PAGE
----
I opened it on Book Group night, where we were discussing The Bloody Chamber - a series of disturbing Fairy Tales written by Angela Carter. I loved it: her writing is exquisite and the tales are dark and inventive.

Claire and I finished the wine on Saturday to a splendid dish (cooked by me!) of Red Snapper in a Creole sauce. Just delicious.

If you want to see how I made this wine, click here.

Sunday 11 November 2018

Damson Wine - The Making Of...

Two years ago, Claire and I planted a damson tree sapling in the front garden. Where Claire had images of damson jam and damson gin, my thoughts were of wine. We both looked forward to branches weighed down by their fruit. So far it has produced not a single damson. Therefore, when Emma mentioned at work that her mother had been storing damsons in her freezer and I was welcome to have a bag, I indicated that I would be a glad recipient.

Our damson tree
On Thursday 1st November, Emma brought the damsons in and it was important that I turn them into wine that evening - defrosting fruit never lasts beyond a day. I was busy with wine-making duties anyway - racking my elderberry and putting apple wine into its demijohns.

3 lbs 2 oz damsons
On consulting four recipe books only one told me to de-stone the fruit, so I ignored that one. One told me to put chalk into the wine, another advised wheat or barley and a third talked about sultanas. This is my first time of making damson wine and advice is there to be ignored. So I went for the simplest option - using only damsons, sugar, water and yeast.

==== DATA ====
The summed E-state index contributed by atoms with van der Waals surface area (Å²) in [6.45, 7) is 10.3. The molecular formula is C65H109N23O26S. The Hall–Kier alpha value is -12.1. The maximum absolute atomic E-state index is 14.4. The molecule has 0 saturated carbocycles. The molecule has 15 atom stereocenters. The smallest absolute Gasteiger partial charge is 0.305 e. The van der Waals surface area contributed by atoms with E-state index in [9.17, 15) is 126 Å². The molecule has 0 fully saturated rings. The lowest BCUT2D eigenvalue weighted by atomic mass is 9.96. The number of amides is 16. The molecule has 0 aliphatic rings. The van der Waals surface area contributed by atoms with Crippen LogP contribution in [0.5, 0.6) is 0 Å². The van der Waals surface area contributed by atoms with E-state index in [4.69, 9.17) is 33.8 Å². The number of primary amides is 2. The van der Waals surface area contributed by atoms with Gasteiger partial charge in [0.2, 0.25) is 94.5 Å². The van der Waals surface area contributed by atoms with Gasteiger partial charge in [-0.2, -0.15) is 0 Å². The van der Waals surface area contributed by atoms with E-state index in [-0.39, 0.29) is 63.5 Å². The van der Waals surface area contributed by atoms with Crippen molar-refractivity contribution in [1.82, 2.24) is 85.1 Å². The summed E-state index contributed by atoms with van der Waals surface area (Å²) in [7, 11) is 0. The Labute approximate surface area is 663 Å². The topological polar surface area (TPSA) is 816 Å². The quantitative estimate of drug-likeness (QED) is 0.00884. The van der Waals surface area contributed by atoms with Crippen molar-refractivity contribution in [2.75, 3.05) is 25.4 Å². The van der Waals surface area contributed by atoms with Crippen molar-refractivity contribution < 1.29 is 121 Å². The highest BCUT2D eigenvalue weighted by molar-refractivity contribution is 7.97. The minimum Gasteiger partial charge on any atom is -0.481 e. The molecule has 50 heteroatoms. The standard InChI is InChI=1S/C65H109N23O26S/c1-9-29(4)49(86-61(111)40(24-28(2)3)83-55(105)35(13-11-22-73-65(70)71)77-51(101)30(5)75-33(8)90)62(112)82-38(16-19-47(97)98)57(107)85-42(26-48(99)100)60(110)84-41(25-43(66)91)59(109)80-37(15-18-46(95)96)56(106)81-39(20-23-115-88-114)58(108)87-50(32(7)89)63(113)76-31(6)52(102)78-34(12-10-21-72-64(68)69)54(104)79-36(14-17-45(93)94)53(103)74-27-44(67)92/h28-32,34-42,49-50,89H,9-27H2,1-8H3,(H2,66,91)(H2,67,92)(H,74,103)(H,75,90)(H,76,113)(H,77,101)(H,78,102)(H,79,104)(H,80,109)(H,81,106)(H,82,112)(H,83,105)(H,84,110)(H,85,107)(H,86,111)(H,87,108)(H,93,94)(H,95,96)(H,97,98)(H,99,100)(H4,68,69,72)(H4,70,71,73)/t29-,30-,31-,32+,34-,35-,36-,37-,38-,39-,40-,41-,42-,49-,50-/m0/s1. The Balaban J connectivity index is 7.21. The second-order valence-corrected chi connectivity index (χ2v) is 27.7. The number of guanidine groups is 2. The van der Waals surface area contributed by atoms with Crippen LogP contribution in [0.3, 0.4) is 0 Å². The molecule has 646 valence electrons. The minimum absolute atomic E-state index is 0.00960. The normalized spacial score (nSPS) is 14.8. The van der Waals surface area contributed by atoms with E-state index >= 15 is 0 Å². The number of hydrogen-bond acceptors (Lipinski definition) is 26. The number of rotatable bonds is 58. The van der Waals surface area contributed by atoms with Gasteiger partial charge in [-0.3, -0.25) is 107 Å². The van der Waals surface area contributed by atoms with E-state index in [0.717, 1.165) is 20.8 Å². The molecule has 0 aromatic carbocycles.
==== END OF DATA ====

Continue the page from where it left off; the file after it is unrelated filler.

The recipe books I ignored
There were 3 lbs 2 oz damsons, which is a little under the 4 lbs advised by recipe books (to which I was paying no attention anyway) so I declared this sufficient and put them into my bucket. They mashed easily. I put in 1 lb of sugar and then found I had no more sugar in the house. (A further 1 lb 12 oz went in on Saturday morning.) This was covered by six and a half pints of boiling water, stirred and left over night to cool. I then put in 1 teaspoon each of yeast, nutrient, pectolase and citric acid.

The wine with the yeast having been sprinkled in
The wine went into its demijohn on Tuesday 6th November, even though I was out all evening playing quintets in Ilkley. This meant that I had to be organised, so I got everything ready to sterilise before I left for work that morning. On my return I took time only to feed the cats before setting to and covering all equipment with a sodium metabisulphite solution. Putting the wine into its demijohn took about half an hour and I now have my first ever batch of Damson Wine bubbling away.

If you want to see how this wine turned out, click here

Thursday 8 November 2018

Orange Wine - Sixth Bottle (A2), 31st October 2018

Warning. Tenuous Connection Alert.

One of the two colours associated with Halloween is Orange. On the basis that I don't have a 'Black Wine', I opened this bottle instead. We finished it in one sitting - never a great idea for a Wednesday night. Claire had sent me a text earlier in the day saying that it had been 'Bloody'. By this she meant that she had received an overwhelming number of blood samples to analyse and did not stop for 10 hours. Hence an entire bottle of Orange Wine whilst distributing sweets to neighbourhood children.